Martin Luther King’s “I have a dream speech.” Was a huge turning point in the civil rights movement of the 1960s. While Dr. King argued for things such as equality, empowerment and freedom. “The Negro speaks of rivers” by Langston Hughes argues that the Negro people have always been a vital part of history. From building the pyramids to the building of America they have grown nations while growing as Negro people. Even though Dr. King and Langston Hughes had two separate bodies of literature written at two different times I believe they would have agreed on certain points and arguments.
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Although Dr. Kings speech incorporated all sorts of arguments including equality, empowerment and freedom, Langston Hughes’ poem focuses more on black empowerment. Acknowledging that Negroes were once Kings and Queens in Africa then reminding us that they were also enslaved to build the great pyramids. Hughes creates a relationship through the movement of African Americans throughout history. Specifically examining the incredible contributions African Americans have made not just to the United States but to the world.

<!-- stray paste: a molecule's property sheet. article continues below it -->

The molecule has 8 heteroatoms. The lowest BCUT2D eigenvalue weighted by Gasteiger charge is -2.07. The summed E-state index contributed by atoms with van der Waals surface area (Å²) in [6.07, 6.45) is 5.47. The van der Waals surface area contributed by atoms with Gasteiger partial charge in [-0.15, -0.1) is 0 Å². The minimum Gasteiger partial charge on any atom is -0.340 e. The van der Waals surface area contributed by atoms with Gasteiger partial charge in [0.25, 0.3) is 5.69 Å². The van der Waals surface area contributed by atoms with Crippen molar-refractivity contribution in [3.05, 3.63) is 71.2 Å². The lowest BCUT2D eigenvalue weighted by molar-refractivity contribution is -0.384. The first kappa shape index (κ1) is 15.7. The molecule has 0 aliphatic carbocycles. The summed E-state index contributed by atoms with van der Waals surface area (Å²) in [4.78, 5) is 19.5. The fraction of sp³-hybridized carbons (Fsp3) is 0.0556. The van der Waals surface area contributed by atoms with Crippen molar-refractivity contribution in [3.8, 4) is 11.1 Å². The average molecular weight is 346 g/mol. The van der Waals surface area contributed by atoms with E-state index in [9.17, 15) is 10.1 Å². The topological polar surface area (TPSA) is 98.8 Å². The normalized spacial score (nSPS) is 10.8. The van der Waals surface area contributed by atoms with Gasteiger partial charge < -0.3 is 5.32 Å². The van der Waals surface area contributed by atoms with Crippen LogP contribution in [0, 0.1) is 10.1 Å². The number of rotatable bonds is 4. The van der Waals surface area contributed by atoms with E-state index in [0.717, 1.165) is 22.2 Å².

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While Langston Hughes argued for empowerment and enrichment of culture and people, Dr. King demanded equality, freedom and respect. Dr. King refused to stand by and watch his people continue to be mistreated, unfairly judged, disrespected and overlooked. He not only wrote a compelling argument but he delivered it on the steps of the Lincoln Memorial. The same Abraham Lincoln that Hughes refers to in his poem. “I heard the singing of Mississippi when Abe Lincoln went down to New Orleans, and I’ve seen its muddy blossom turn all gold in the sunset.”
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Both of these incredibly successful Scholars helped to bring an end to the civil rights movement, passing new constitutional amendments. What I find so surprising is how they both made such an incredible impact with melodic forms of...
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